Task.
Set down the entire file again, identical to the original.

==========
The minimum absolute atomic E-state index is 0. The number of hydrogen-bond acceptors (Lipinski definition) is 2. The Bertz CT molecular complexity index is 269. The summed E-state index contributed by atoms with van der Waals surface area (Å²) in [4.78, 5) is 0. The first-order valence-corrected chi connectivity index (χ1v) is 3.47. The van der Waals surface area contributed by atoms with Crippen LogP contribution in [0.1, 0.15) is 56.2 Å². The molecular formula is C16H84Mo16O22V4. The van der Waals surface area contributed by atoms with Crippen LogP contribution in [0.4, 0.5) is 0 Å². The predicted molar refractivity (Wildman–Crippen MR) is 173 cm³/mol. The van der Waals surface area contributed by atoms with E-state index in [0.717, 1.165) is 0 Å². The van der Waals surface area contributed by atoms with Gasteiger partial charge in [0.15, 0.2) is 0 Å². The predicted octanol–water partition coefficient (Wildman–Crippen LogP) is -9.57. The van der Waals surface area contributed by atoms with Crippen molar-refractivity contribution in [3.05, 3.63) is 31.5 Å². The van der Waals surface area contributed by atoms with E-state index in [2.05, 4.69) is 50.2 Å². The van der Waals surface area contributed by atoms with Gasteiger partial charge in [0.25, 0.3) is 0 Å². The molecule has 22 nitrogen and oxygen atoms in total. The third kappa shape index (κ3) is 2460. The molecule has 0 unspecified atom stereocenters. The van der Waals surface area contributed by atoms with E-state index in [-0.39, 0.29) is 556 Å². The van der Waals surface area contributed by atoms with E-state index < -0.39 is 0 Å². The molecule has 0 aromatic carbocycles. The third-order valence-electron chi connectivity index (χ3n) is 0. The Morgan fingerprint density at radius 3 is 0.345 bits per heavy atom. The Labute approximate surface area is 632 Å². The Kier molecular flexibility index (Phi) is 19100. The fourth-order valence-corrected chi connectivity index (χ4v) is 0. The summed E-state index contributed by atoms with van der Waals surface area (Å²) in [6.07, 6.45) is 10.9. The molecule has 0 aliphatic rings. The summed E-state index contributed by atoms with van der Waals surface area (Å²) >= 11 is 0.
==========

The minimum absolute atomic E-state index is 0. The number of hydrogen-bond acceptors (Lipinski definition) is 2. The Bertz CT molecular complexity index is 269. The summed E-state index contributed by atoms with van der Waals surface area (Å²) in [4.78, 5) is 0. The first-order valence-corrected chi connectivity index (χ1v) is 3.47. The van der Waals surface area contributed by atoms with Crippen LogP contribution in [0.1, 0.15) is 56.2 Å². The molecular formula is C16H84Mo16O22V4. The van der Waals surface area contributed by atoms with Crippen LogP contribution in [0.4, 0.5) is 0 Å². The predicted molar refractivity (Wildman–Crippen MR) is 173 cm³/mol. The van der Waals surface area contributed by atoms with E-state index in [0.717, 1.165) is 0 Å². The van der Waals surface area contributed by atoms with Gasteiger partial charge in [0.15, 0.2) is 0 Å². The predicted octanol–water partition coefficient (Wildman–Crippen LogP) is -9.57. The van der Waals surface area contributed by atoms with Crippen molar-refractivity contribution in [3.05, 3.63) is 31.5 Å². The van der Waals surface area contributed by atoms with E-state index in [2.05, 4.69) is 50.2 Å². The van der Waals surface area contributed by atoms with Gasteiger partial charge in [0.25, 0.3) is 0 Å². The molecule has 22 nitrogen and oxygen atoms in total. The third kappa shape index (κ3) is 2460. The molecule has 0 unspecified atom stereocenters. The van der Waals surface area contributed by atoms with E-state index in [-0.39, 0.29) is 556 Å². The van der Waals surface area contributed by atoms with E-state index < -0.39 is 0 Å². The molecule has 0 aromatic carbocycles. The third-order valence-electron chi connectivity index (χ3n) is 0. The Morgan fingerprint density at radius 3 is 0.345 bits per heavy atom. The Labute approximate surface area is 632 Å². The Kier molecular flexibility index (Phi) is 19100. The fourth-order valence-corrected chi connectivity index (χ4v) is 0. The summed E-state index contributed by atoms with van der Waals surface area (Å²) in [6.07, 6.45) is 10.9. The molecule has 0 aliphatic rings. The summed E-state index contributed by atoms with van der Waals surface area (Å²) >= 11 is 0.